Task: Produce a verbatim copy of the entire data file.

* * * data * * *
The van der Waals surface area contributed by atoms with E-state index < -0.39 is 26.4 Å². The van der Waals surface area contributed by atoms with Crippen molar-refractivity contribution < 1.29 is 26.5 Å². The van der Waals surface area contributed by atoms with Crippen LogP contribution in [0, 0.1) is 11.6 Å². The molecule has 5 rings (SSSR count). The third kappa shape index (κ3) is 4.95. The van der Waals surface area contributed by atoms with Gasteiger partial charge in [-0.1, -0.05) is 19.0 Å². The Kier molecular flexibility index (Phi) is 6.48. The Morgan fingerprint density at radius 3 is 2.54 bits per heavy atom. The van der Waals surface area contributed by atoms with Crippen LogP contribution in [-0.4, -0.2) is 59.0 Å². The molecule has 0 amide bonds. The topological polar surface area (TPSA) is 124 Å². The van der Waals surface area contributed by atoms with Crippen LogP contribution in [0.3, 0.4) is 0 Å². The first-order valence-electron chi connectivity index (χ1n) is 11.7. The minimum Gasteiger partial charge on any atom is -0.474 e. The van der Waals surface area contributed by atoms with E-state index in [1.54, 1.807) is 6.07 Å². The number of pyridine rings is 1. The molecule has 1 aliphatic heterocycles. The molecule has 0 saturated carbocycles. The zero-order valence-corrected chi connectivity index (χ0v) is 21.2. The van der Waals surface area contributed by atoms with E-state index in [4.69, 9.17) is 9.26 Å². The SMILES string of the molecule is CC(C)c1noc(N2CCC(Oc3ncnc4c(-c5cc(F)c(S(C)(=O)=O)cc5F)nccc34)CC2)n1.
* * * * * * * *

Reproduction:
The van der Waals surface area contributed by atoms with E-state index < -0.39 is 26.4 Å². The van der Waals surface area contributed by atoms with Crippen molar-refractivity contribution < 1.29 is 26.5 Å². The van der Waals surface area contributed by atoms with Crippen LogP contribution in [0, 0.1) is 11.6 Å². The molecule has 5 rings (SSSR count). The third kappa shape index (κ3) is 4.95. The van der Waals surface area contributed by atoms with Gasteiger partial charge in [-0.1, -0.05) is 19.0 Å². The Kier molecular flexibility index (Phi) is 6.48. The Morgan fingerprint density at radius 3 is 2.54 bits per heavy atom. The van der Waals surface area contributed by atoms with Crippen LogP contribution in [-0.4, -0.2) is 59.0 Å². The molecule has 0 amide bonds. The topological polar surface area (TPSA) is 124 Å². The van der Waals surface area contributed by atoms with Crippen LogP contribution in [0.3, 0.4) is 0 Å². The first-order valence-electron chi connectivity index (χ1n) is 11.7. The minimum Gasteiger partial charge on any atom is -0.474 e. The van der Waals surface area contributed by atoms with E-state index in [1.54, 1.807) is 6.07 Å². The number of pyridine rings is 1. The molecule has 1 aliphatic heterocycles. The molecule has 0 saturated carbocycles. The zero-order valence-corrected chi connectivity index (χ0v) is 21.2. The van der Waals surface area contributed by atoms with E-state index in [4.69, 9.17) is 9.26 Å². The SMILES string of the molecule is CC(C)c1noc(N2CCC(Oc3ncnc4c(-c5cc(F)c(S(C)(=O)=O)cc5F)nccc34)CC2)n1.